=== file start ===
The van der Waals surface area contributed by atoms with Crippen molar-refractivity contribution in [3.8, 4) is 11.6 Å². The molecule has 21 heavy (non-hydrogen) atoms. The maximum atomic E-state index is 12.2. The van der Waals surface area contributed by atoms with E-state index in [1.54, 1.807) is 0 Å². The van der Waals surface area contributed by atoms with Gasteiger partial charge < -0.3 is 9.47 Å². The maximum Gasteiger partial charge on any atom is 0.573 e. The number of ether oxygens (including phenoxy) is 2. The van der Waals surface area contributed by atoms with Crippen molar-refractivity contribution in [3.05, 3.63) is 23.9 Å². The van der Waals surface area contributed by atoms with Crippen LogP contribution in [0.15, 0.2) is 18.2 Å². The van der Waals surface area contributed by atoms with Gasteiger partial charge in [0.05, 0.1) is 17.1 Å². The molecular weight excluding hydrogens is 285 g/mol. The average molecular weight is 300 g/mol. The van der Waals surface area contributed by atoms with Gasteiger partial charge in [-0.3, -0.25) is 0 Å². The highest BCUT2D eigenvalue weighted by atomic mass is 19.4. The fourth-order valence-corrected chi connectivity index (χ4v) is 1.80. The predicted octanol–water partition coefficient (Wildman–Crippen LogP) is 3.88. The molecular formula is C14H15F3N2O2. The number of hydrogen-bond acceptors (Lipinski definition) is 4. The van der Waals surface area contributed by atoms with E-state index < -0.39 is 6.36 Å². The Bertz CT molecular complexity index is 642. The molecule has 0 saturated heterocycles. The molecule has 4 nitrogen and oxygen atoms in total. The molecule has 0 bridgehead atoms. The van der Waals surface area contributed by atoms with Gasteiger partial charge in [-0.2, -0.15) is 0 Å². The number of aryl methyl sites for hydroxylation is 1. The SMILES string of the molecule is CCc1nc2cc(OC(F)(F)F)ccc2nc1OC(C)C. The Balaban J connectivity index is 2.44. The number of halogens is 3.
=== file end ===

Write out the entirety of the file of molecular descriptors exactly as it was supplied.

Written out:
The van der Waals surface area contributed by atoms with Crippen molar-refractivity contribution in [3.8, 4) is 11.6 Å². The molecule has 21 heavy (non-hydrogen) atoms. The maximum atomic E-state index is 12.2. The van der Waals surface area contributed by atoms with E-state index in [1.54, 1.807) is 0 Å². The van der Waals surface area contributed by atoms with Gasteiger partial charge < -0.3 is 9.47 Å². The maximum Gasteiger partial charge on any atom is 0.573 e. The number of ether oxygens (including phenoxy) is 2. The van der Waals surface area contributed by atoms with Crippen molar-refractivity contribution in [3.05, 3.63) is 23.9 Å². The van der Waals surface area contributed by atoms with Crippen LogP contribution in [0.15, 0.2) is 18.2 Å². The van der Waals surface area contributed by atoms with Gasteiger partial charge in [0.05, 0.1) is 17.1 Å². The molecular weight excluding hydrogens is 285 g/mol. The average molecular weight is 300 g/mol. The van der Waals surface area contributed by atoms with Gasteiger partial charge in [-0.3, -0.25) is 0 Å². The highest BCUT2D eigenvalue weighted by atomic mass is 19.4. The fourth-order valence-corrected chi connectivity index (χ4v) is 1.80. The predicted octanol–water partition coefficient (Wildman–Crippen LogP) is 3.88. The molecular formula is C14H15F3N2O2. The number of hydrogen-bond acceptors (Lipinski definition) is 4. The van der Waals surface area contributed by atoms with E-state index < -0.39 is 6.36 Å². The Bertz CT molecular complexity index is 642. The molecule has 0 saturated heterocycles. The molecule has 4 nitrogen and oxygen atoms in total. The molecule has 0 bridgehead atoms. The van der Waals surface area contributed by atoms with Gasteiger partial charge in [-0.2, -0.15) is 0 Å². The number of aryl methyl sites for hydroxylation is 1. The SMILES string of the molecule is CCc1nc2cc(OC(F)(F)F)ccc2nc1OC(C)C. The Balaban J connectivity index is 2.44. The number of halogens is 3.